An article titled “Use of Computer-Assisted Navigation in the Retrieval of Accidentally Displaced Third Molars,” appears in the 2016 Journal of Oral and Maxilofacial Surgery, written by Yi Guo and et al., vol. 74, pp. 889-894. The article describes using a computer to retrieve accidentally displaced mandibular third molars. A total of 12 patients in the study successfully had their roots retrieved. They all healed successfully without complications.
In rare cases when performing wisdom teeth surgery, a tooth or a tooth root can be displaced. When they are displaced into difficult to access areas surgery retrieving the displaced molars should be performed by conventional methods which include extending the original operative exposure or planning a new operative approach and then finding and removing the tooth. This surgery can cause severe tissue injury or complications.
The paper discusses computer-assisted navigation in the retrieval of displaced mandibular third molars and to evaluate the effectiveness of this method. The criterion for using this technique of computer-assisted navigation involved teeth or tooth fragments that were displaced into difficult-to-access areas (sublingual space, pterygomandibular space, lateral pharyngeal space, submandibular space, and lateral cervical space). To localize the displaced mandibular third molar or root fragment computed tomographic (CT) examination was performed before retrieval.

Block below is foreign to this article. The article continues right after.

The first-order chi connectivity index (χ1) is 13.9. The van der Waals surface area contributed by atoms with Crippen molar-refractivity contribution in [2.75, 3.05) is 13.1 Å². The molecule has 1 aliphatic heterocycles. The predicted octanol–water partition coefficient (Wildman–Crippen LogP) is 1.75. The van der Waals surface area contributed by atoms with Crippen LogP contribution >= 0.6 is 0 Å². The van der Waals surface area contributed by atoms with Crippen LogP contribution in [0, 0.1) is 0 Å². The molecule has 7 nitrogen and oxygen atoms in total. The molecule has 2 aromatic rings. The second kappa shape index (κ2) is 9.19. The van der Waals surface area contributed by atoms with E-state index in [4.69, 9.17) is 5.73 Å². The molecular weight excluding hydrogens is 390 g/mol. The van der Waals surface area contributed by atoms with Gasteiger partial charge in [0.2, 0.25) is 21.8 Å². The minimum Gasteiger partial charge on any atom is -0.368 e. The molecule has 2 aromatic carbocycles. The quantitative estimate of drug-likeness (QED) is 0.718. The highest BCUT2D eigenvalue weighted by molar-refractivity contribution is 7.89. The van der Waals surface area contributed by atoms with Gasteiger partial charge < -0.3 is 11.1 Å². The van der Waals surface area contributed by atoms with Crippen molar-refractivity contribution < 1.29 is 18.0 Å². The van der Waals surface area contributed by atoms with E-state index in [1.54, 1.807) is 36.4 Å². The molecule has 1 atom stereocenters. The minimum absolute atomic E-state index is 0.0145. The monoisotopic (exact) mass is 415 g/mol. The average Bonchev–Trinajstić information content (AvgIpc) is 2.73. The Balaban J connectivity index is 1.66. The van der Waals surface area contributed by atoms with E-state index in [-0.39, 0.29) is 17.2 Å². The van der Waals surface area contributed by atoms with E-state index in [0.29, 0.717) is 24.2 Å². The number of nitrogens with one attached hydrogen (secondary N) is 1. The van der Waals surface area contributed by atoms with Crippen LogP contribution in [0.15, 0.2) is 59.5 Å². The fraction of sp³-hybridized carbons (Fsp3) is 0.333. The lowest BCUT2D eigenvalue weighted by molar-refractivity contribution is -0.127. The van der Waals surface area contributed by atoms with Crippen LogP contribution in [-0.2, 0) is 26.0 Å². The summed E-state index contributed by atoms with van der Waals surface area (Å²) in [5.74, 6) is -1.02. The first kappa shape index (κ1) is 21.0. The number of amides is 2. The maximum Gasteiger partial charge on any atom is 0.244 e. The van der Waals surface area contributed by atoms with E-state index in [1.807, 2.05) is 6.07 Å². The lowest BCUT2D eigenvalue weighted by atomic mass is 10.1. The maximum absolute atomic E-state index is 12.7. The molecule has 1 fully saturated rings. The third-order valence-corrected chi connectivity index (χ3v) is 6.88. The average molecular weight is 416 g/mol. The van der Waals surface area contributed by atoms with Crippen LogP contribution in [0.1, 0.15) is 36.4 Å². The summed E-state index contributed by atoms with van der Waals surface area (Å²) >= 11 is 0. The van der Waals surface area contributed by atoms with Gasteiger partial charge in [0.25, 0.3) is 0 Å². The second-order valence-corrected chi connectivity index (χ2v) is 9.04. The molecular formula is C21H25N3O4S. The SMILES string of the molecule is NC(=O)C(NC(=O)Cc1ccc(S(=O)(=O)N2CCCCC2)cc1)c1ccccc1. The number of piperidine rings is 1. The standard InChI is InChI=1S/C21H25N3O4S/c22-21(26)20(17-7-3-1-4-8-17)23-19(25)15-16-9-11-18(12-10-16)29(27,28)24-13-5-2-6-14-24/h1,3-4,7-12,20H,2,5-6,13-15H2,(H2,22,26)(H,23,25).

Continuous fine-cut CT data were imported to the system to accomplish presurgical planning, and then the displaced mandibular third molar or root fragment was labeled in each layer of the CT data. A forceps was used to clamp and retrieve the molar, which was registered for visualization in real time on the patient’s images. Once the patient and instrument registrations were done, the surgery could begin. Under the guidance of computer-assisted navigation, the tip of the registered forceps was inserted accurately and reached the displaced molar which was carefully clamped and removed. Afterwards the wound was irrigated with saline.
In the study all 12 patients were referred to the authors’ department because the teeth were displaced into difficult-to-access areas (sublingual space, n = 7; pterygomandibular space, n = 4; lateral pharyngeal space, n = 1). They were referred on the day of the accidental displacement (1 to 12 hours after the accident), with symptoms such as swelling, trismus, and pain when swallowing. Using computer-assisted navigation, the operation proceeded successfully in all patients. The entire procedure was completed smoothly and no case exceeded 30 minutes. All patients displayed uneventful healing without complications.
The authors conclude by saying in summary, the present study indicated that computer-assisted navigation is a safe, straightforward, and minimally invasive treatment method that can be applied for the retrieval of accidentally displaced third molars. Of course it really should only be used in difficult to access areas. The authors never tried this technique on displaced molars in the maxillary sinus.